How Can Language Teachers Encourage Student Motivation?
Motivation is integral to the development of any language learner. Disengaged learners do not actively participate in or see the reasoning behind their learning. While external motivation is a prominent factor, teachers need to implement a range of strategies to encourage enthusiastic engagement in classroom activities. To provide adequate opportunities for student achievement, educators need to understand their students and utilize prior experiences in their instruction. Effective classroom instruction will implement materials and resources that are relevant to students’ lives and provide ample opportunity for meaningful communication while ensuring activities are fun and enjoyable for a diverse cohort of learners.
This post was written by our TEFL certification graduate Jake B. Please note that this blog post might not necessarily represent the beliefs or opinions of ITTT.
Types of Motivation
External motivations can include professional or tertiary education opportunities, international relations, desire to travel, an interest in foreign languages or cultures, or simply learning as a hobby. The various motivations are likely to be affected by a range of factors including the learner’s age, culture, language background, educational background, and aspirations. For example, adult learners are generally learning English on their own accord. Consequently, they can see the value in their learning - they work towards specific goals and have a clear understanding of what they hope to gain. Generally, this cannot be said for young learners or teenagers, who often find themselves in the English classroom at their parents’ request or due to institutional and curriculum requirements. Teachers need to take these factors into account to foster a productive, positive classroom environment. This is why it is integral for educators to ensure that resources, texts, in particular, are relevant to the students’ interests, motivations, and cultural contexts.
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Meaningful language learning takes place through purposeful communicative interactions.
For this reason, learners must be able to see the value in the texts they are engaging with. Learners, often subconsciously, will raise questions regarding the texts they are exposed to. What can I learn from this? How does this relate to my experiences? In what social situations will this be valuable to me? Educators must consider these thought processes when selecting materials to target their specific students’ learning needs. While course books may be set and out of the teacher’s control, they still have the power to introduce resources that will be of particular interest to their students. These can be either authentic or created materials. Authentic materials are real texts presented in the target language. Examples include news reports, restaurant menus, timetables, photographs, and television and film excerpts. When using these materials, it is important to consider the learners in question. For instance, an animated video based on sports would not be of interest to adult learners aspiring to gain academic English, just as an email from employee to employer would not be particularly useful for pre-teen learners. Another important consideration is the communicative opportunities afforded by a resource.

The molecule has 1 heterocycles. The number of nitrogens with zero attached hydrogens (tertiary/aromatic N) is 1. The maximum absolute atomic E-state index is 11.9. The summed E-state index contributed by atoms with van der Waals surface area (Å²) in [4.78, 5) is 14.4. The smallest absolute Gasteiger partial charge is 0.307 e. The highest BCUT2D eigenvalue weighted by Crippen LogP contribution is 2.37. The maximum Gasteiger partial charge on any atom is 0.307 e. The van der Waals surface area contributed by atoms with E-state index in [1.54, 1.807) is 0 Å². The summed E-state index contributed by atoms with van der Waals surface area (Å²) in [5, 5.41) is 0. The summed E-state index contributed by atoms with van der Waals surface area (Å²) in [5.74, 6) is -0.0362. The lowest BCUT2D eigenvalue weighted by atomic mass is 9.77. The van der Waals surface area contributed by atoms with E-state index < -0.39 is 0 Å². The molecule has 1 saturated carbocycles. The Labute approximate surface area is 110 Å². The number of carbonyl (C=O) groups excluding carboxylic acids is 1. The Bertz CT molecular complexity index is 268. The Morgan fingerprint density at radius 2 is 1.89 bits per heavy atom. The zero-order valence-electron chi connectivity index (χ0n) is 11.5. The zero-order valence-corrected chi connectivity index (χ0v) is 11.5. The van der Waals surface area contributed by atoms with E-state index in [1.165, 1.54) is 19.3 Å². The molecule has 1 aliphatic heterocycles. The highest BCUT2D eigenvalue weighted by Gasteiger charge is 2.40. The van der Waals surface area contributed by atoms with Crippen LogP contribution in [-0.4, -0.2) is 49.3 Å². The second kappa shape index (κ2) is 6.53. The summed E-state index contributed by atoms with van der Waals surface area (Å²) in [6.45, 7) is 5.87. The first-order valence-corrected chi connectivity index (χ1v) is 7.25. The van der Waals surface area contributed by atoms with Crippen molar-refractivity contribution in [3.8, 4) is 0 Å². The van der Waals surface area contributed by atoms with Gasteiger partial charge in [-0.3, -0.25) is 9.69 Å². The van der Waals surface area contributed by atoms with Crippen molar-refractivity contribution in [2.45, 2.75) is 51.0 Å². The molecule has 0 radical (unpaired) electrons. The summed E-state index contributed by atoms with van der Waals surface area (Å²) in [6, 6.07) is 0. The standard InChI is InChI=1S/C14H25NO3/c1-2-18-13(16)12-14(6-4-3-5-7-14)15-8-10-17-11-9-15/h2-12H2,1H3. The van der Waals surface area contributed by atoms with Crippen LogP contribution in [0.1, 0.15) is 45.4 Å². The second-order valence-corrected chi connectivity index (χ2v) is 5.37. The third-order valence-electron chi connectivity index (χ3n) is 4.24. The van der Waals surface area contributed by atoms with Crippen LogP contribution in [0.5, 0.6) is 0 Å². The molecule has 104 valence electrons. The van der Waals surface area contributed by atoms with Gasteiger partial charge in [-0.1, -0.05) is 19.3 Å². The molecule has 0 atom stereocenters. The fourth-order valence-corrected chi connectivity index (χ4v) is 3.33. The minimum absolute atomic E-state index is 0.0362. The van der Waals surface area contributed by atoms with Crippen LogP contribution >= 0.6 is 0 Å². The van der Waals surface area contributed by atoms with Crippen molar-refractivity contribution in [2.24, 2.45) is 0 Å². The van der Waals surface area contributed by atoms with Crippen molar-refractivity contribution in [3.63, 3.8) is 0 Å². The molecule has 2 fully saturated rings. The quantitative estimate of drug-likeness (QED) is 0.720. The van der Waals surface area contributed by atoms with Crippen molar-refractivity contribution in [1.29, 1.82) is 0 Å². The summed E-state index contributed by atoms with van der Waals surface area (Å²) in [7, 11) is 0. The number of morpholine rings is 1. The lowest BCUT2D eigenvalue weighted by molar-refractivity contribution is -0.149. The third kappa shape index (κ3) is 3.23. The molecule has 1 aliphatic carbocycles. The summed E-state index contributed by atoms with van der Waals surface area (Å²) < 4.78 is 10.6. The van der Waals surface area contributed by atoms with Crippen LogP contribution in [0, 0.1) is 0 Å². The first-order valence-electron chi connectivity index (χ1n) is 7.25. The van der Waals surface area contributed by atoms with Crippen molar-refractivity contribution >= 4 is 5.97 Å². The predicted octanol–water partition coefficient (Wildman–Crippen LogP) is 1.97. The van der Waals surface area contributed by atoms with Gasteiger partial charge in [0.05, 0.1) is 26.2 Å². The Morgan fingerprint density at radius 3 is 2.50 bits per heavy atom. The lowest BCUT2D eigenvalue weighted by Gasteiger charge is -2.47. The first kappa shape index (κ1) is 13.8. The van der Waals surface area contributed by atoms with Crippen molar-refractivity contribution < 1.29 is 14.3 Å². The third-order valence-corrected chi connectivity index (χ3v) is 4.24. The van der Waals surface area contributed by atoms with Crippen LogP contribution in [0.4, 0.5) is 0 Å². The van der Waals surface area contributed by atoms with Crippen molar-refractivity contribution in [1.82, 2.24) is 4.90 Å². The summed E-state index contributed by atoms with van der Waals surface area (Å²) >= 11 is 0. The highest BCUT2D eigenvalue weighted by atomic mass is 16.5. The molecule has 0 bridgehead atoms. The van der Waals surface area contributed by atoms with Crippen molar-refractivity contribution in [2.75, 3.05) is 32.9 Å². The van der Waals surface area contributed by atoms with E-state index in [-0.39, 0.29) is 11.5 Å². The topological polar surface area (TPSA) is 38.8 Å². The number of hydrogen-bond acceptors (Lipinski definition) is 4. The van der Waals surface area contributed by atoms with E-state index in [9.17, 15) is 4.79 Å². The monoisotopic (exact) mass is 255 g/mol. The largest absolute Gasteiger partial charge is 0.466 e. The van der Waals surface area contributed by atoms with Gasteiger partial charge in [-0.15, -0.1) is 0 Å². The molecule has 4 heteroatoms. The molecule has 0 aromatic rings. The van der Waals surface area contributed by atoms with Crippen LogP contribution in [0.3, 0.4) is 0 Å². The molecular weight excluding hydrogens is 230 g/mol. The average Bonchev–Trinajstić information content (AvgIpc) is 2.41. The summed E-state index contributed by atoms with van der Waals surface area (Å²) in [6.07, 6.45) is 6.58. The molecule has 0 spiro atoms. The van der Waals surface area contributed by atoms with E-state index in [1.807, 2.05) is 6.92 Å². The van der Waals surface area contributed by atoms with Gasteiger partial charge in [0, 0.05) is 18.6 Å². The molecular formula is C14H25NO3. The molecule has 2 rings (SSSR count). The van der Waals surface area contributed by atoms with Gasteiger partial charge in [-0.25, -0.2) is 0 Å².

An engaging English language classroom involves movement, variety, and meaningful communication.
By providing a positive, dynamic learning environment, teachers ensure their classroom promotes active engagement. Learning activities based on collaboration provide a reason for students to participate and increase student talk time by allowing discussion that addresses the desired target language. This can range from structured, guided activities such as brainstorming specific vocabulary, to more free-flowing activities that allow students the freedom to experiment and negotiate, such as a student-led role play. In doing this, teachers ensure students have adequate opportunities to practice their acquired English skills, while students gain the power to take control of their learning by collaborating and building on the knowledge of others. All of these considerations make for motivated English learners.
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In summary, motivated students value their learning and enjoy their time spent communicating and collaborating. External motivations are influential factors, however, the teacher holds a certain amount of power and responsibility when it comes to engagement. By getting to know their students and building a rapport, English teachers can select resources and activities based on their students’ interests and motivations while fostering a positive and supportive classroom environment.
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